More Distressed, Leveraged Retailers Pose Risks for Commercial Creditors

A large number of U.S. retailers have slipped to the lowest and distressed tier of credit ratings—the number has tripled over the past six years to the highest level since the Great Recession—while more companies across all industries are in similar circumstances.

"Moody's-rated U.S. retailers rated Caa or Ca today make up just over 13% of our total rated retail portfolio, which is the highest level since the Great Recession, when this group comprised 16% of the portfolio," said Moody's Vice President Charlie O'Shea. "And the increase comes at the same time as the broader universe of Caa-rated companies is likewise growing."

During a lengthy period of low interest rates and “cheap money,” a new pool of B2- or B3-rated firms is created that have little room to spare from falling into the lowest rating tier, O’Shea said. “Among companies, Claire's, J.Crew, Tops and rue21 have all been hamstrung with weak credit metrics after taking on high levels of debt to fund acquisitions.”

As the same time that retailers’ credit ratings are slipping, debt maturities are on the rise, Moody’s said. Nineteen retail firms rated Caa/Ca by Moody’s owe approximately $5 billion in debt through 2021, with about 40% of this due by the end of 2018. “While the credit markets remain open to companies up and down the rating spectrum, that could change abruptly if investor sentiment turns,” Moody’s analysts said. “Among other considerations, interest rates have begun to trend upward, while U.S. speculative-grade companies have a record $1 trillion of debt coming due in the next five years, which could make refinancing much more difficult for distressed names.”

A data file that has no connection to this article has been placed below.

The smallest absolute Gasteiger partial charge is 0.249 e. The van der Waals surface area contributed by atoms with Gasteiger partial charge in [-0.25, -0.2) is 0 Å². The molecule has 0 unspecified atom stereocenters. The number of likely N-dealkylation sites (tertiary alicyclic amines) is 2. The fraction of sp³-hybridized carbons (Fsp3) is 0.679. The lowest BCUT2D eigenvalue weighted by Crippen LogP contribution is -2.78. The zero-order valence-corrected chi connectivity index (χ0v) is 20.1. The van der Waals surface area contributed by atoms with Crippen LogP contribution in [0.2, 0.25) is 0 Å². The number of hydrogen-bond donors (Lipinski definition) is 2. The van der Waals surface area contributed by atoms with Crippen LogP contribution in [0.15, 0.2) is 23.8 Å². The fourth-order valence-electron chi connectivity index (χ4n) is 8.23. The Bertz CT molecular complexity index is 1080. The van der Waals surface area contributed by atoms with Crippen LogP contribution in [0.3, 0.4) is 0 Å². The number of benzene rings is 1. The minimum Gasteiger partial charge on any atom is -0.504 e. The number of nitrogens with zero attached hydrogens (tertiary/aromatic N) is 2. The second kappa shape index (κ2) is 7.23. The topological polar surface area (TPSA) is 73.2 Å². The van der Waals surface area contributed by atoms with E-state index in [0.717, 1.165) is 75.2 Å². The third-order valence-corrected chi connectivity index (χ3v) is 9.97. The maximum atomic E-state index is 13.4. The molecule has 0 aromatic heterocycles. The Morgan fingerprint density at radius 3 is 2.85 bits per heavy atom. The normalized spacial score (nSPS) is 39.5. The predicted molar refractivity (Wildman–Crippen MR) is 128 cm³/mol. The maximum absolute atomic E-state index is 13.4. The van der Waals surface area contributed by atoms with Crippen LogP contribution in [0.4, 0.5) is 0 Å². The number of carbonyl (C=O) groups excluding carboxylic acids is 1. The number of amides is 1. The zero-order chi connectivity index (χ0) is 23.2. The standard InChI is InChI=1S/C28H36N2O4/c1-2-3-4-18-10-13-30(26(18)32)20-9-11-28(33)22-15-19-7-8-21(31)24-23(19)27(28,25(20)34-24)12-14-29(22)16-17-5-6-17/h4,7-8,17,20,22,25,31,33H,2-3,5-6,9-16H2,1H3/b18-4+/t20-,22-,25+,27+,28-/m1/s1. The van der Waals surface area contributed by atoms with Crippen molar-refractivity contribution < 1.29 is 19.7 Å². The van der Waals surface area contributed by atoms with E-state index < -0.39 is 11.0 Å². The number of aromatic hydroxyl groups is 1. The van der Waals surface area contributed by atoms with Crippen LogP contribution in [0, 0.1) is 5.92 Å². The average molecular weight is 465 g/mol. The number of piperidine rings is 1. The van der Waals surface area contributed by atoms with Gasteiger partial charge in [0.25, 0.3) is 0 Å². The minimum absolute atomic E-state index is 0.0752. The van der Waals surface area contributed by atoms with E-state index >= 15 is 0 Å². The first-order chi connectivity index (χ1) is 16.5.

This group of struggling retailers also poses risks for more stable firms as they take more desperate measures to survive, “including highly promotional pricing that can border on irrational,” O’Shea said. The stronger companies then have to decide whether to match lower prices or relinquish sales. “And as companies under stress continue their downward spiral, liquidation and going-out-of-business sales inevitably follow, putting even more pricing pressure on their healthier competitors.”

– Nicholas Stern, senior editor

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